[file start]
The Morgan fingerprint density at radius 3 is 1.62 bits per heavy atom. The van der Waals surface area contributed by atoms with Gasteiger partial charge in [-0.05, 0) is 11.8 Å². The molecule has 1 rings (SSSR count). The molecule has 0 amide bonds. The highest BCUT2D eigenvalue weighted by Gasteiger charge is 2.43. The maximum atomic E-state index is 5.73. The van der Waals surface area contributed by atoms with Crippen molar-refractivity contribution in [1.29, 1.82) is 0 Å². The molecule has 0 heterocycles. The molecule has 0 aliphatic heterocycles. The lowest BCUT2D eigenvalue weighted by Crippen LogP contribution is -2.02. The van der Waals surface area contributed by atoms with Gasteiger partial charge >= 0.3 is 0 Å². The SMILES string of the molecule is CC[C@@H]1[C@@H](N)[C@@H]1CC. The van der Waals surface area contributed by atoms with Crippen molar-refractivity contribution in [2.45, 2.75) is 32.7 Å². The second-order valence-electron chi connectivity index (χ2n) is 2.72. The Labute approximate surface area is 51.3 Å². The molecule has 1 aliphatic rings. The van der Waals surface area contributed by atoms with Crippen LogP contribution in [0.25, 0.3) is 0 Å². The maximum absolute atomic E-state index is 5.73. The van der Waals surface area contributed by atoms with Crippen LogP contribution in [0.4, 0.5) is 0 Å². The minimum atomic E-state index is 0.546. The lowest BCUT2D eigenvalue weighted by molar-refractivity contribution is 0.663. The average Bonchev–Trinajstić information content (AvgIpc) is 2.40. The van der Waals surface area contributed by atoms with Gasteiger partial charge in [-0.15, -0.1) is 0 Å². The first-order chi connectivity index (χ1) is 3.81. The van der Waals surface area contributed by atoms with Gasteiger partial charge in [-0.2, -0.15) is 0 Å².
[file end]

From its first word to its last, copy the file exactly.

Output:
The Morgan fingerprint density at radius 3 is 1.62 bits per heavy atom. The van der Waals surface area contributed by atoms with Gasteiger partial charge in [-0.05, 0) is 11.8 Å². The molecule has 1 rings (SSSR count). The molecule has 0 amide bonds. The highest BCUT2D eigenvalue weighted by Gasteiger charge is 2.43. The maximum atomic E-state index is 5.73. The van der Waals surface area contributed by atoms with Crippen molar-refractivity contribution in [1.29, 1.82) is 0 Å². The molecule has 0 heterocycles. The molecule has 0 aliphatic heterocycles. The lowest BCUT2D eigenvalue weighted by Crippen LogP contribution is -2.02. The van der Waals surface area contributed by atoms with Gasteiger partial charge >= 0.3 is 0 Å². The SMILES string of the molecule is CC[C@@H]1[C@@H](N)[C@@H]1CC. The van der Waals surface area contributed by atoms with Crippen molar-refractivity contribution in [2.45, 2.75) is 32.7 Å². The second-order valence-electron chi connectivity index (χ2n) is 2.72. The Labute approximate surface area is 51.3 Å². The molecule has 1 aliphatic rings. The van der Waals surface area contributed by atoms with Crippen LogP contribution in [0.25, 0.3) is 0 Å². The maximum absolute atomic E-state index is 5.73. The van der Waals surface area contributed by atoms with Crippen LogP contribution in [0.4, 0.5) is 0 Å². The minimum atomic E-state index is 0.546. The lowest BCUT2D eigenvalue weighted by molar-refractivity contribution is 0.663. The average Bonchev–Trinajstić information content (AvgIpc) is 2.40. The van der Waals surface area contributed by atoms with Gasteiger partial charge in [-0.15, -0.1) is 0 Å². The first-order chi connectivity index (χ1) is 3.81. The van der Waals surface area contributed by atoms with Gasteiger partial charge in [-0.2, -0.15) is 0 Å².